Chapter 11: The Chi-Square Distribution

Three major applications of the chi-square distribution:

The goodness-of-fit test, which determines if data fit a particular distribution, such as in the lottery example

The test of independence, which determines if events are independent, such as in the movie example

The test of a single variance, which tests variability, such as in the coffee example

**Degrees****of freedom**: which depends on how chi-square is being used.**The population standard deviation**is 𝜎=√2(df).**Population mean**:*μ*=*df***Random variable**: X^2**Squared standard normal variables**:*χ*2 = (*Z*1)^2 + (*Z*2)^2 + ... + (*Z*k)^2The curve is nonsymmetrical and skewed to the right.

There is a different chi-square curve for each

*df*.The test statistic for any test is always greater than or equal to zero.

When

*df*> 90, the chi-square curve approximates the normal distribution.The mean,

*μ*, is located just to the right of the peak

**The null and alternative hypotheses for GOF**: may be written in sentences or may be stated as equations or inequalities.

where

= observed values (data)*O*= expected values (from theory)*E*= the number of different data cells or categories*k*

**Null hypothesis**: The observed values of the data values and expected values are values you would expect to get.**Degrees of freedom GOF**: Number of categories - 1The goodness of fit is usually right-tailed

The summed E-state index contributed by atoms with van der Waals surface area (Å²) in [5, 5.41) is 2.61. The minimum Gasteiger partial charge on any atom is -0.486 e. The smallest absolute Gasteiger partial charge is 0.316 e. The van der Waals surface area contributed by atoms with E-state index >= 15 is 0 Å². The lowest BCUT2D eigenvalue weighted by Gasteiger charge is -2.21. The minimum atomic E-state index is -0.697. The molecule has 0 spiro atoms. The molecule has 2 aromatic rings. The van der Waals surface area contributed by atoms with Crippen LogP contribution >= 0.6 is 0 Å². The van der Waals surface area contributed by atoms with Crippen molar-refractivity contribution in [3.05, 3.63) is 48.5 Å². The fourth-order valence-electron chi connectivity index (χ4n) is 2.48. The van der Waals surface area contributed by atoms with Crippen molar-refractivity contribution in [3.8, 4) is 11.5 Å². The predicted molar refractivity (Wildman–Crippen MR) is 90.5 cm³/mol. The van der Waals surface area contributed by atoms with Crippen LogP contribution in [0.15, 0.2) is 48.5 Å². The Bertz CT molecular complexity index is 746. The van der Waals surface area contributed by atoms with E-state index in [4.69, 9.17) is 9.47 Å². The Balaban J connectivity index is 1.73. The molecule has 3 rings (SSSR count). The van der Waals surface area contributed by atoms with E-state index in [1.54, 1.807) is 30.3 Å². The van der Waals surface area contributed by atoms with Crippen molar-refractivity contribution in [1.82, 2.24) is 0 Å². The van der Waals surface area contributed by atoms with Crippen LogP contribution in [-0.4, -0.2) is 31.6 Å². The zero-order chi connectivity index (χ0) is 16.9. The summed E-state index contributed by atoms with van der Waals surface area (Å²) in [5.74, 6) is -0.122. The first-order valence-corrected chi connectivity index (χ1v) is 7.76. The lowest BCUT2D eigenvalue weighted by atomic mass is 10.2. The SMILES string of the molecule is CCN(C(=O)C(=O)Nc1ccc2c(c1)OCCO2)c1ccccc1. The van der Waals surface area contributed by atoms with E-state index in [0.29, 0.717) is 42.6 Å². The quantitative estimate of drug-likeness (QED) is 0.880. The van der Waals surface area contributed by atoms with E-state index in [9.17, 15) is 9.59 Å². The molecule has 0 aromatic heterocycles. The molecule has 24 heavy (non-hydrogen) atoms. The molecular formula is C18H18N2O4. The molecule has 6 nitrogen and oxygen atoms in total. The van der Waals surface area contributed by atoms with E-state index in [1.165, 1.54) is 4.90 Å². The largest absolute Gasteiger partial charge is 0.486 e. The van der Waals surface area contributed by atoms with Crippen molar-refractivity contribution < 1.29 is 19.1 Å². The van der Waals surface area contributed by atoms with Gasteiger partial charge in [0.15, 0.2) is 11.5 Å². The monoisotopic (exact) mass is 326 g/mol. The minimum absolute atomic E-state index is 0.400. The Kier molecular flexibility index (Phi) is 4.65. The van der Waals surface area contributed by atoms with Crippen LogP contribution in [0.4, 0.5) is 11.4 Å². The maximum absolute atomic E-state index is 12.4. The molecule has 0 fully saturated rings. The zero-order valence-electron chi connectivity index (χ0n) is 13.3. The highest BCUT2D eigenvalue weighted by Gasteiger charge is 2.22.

**Large test statistic**: Observed values and corresponding expected values are not close to each other.**Expected value rule**: Needs to be above 5 to be able to use the test

Tests of independence use a contingency table of observed data values

where

= observed values*O*= expected values*E*= the number of rows in the table*i*= the number of columns in the table*j*

**Test of independence**: Determines whether two factors are independent or not**The null hypothesis for independence**: states that the factors are independent**The****alternative hypothesis for independence**: states that they are not independent (dependent).**Independence degrees of freedom**: (number of columns -1)(number of rows - 1)**Expected value formula**: (row total)(column total) / total number surveyed

**Test for Homogeneity**: used to draw a conclusion about whether two populations have the same distribution**Ho**: The distributions of the two populations are the same.**Ha**: The distributions of the two populations are not the same.**The test statistic for Homogeneity**: Use a χ2 test statistic. It is computed in the same way as the test for independence.

**Goodness-of-Fit:**decides whether a population with an unknown distribution "fits" a known distribution.**Ho for GOF**: The population fits the given distribution**Ha for GOF**: The population does not fit the given distribution.

**Independence**: decides whether two variables are independent or dependent. There will be two qualitative variables and a contingency table will be constructed.**Ho for Independence**: The two variables (factors) are independent.**Ha for Independence**: The two variables (factors) are dependent.

**Homogeneity:**decides if two populations with unknown distributions have the same distribution as each other. There will be a single qualitative survey variable given to two different populations.**Ho of Homogeneity**: The two populations follow the same distribution.**Ha of Homogeneity***:* The two populations have different distributions.

**Test of a single variance**: assumes that the underlying distribution is normal**Hypotheses**: stated in terms of the population variance

where

**n**= the total number of data**s2**= sample variance**σ2**= population variance

A test of a single variance may be right-tailed, left-tailed, or two-tailed